Set up Job Search Agents. Let the opening start flooding your inbox! Some of the tops choices are Monster.com, CareerBuilder, Indeed and Simply Hired. Also don’t be afraid to check the U.S. Government.

Don’t be afraid to ask for help. Or get professional help. If it’s been six months or longer and you aren’t getting any calls or interviews, consider having a professional review your resume and cover letters. Many are former recruiters and hiring managers and have unique insight into the process. If you can, try to find someone in the field where you are applying.

Consider creating a webpage. Use WordPress or other free sites to create a site with more than just your resume. Write about your goals, show work examples, be creative!

Be selective. Know of a company you would love to work at? Go to the website, find the hiring manager’s email address and let them know. Fill out profiles on the company’s website indicating your professional history.

Check regional and national associations. These sites often advertise jobs that are not posted else where.

Learn and use LinkedIn. If you don’t already have a profile, create one. The search and connect. If you still aren’t sure how to get started, Google LinkedIn tutorial.

Google yourself. And Bing. And Yahoo. And… You get the point.

What other job search tips and tricks would you want to share with college seniors and those searching?

Reputation Alerts

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I wrote a similar post on this topic for the blog I maintain for the Missouri State Teachers Association, but I strongly feel the content is just as relevant to professionals and students. Particularly in light of recent comments by Google CEO, Eric Schmidt, which “outlined his dystopian vision of the future, in which children change their names at adulthood to escape damning online dossiers — dossiers of the sort stored by Google.” (Missed it? Click here for the article.)

It is not narcissistic to want to know what information is out there about you, especially if you are looking for a new position or may be up for a promotion, because until you know what is out there, you can’t do anything about it.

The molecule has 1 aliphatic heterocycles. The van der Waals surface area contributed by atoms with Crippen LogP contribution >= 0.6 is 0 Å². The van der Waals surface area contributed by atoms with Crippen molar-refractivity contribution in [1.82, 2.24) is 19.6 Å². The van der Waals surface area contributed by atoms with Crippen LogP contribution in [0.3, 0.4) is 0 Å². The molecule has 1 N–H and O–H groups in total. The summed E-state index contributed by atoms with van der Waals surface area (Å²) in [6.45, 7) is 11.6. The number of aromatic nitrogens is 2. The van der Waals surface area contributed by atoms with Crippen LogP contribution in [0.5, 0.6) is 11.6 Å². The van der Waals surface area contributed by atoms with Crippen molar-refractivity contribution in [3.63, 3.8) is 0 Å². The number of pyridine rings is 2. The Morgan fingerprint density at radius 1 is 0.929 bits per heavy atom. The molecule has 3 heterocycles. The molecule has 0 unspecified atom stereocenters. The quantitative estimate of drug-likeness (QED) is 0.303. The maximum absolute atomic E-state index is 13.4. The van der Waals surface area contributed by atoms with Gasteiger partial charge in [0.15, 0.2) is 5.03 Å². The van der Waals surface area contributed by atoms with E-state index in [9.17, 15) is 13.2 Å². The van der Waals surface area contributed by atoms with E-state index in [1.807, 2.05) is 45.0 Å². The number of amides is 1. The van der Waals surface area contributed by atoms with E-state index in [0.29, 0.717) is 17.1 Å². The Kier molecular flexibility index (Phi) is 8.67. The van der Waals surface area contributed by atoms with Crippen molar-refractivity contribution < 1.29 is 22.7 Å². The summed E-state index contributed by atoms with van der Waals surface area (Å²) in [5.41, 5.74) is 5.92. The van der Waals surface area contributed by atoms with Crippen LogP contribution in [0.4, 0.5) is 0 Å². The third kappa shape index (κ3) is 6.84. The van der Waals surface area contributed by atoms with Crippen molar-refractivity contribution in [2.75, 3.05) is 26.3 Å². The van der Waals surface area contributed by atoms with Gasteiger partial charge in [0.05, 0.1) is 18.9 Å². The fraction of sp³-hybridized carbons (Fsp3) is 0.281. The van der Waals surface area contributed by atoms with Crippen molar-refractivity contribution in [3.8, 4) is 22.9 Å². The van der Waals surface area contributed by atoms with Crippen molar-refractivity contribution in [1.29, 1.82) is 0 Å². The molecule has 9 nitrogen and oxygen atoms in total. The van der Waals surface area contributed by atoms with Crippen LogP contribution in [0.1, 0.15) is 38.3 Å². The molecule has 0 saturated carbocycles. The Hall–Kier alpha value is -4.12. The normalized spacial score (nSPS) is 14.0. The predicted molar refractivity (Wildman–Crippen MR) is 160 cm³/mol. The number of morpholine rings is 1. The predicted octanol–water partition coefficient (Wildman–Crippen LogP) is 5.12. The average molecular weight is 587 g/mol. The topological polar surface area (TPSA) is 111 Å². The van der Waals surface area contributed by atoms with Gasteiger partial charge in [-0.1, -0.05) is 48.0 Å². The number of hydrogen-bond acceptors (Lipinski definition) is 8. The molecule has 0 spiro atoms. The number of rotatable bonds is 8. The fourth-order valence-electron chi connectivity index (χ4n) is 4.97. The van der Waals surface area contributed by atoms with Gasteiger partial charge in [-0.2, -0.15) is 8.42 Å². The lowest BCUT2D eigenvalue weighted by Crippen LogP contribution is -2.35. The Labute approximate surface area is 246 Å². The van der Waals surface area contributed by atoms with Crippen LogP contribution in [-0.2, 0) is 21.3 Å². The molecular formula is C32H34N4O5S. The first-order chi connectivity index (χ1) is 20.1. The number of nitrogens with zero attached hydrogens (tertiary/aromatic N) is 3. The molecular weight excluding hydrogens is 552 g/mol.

Prime example, if you Google “Aurora Meyer” a Facebook page that is not mine shows up in the first page of results. At least she is not the previous Aurora Meyer, who lived in Egypt (a country I have yet to visit), with a questionable business. Try explaining that in an interview situation without know why the interviewer is asking if you have ever visited Egypt.

Ideally, you shouldn’t be adding or allowing others to add information that you would want to hide from in 10 years. But that isn’t always possible so it is better to be prepared.

I’ve found alerts are the best way to be up-to-date and current. I use Social Mention and Google Alerts. With both. I get a more complete picture of what is out there.

I always suggest setting an alert up for your name, e-mail address and business with and without quotes. Once you’ve gotten the basic ones set up, you can add more alerts. Google will let you create up to 1,000.

For those new to Social Mention or Google Alerts, you might notice that not every item is about what you asked it to search for—that’s ok. You’ll learn how to filter at a glance what is relevant and what isn’t.

Fair Warning: These services are not fool-proof. You will still need to Google yourself regularly and scroll through more than the first few pages of results.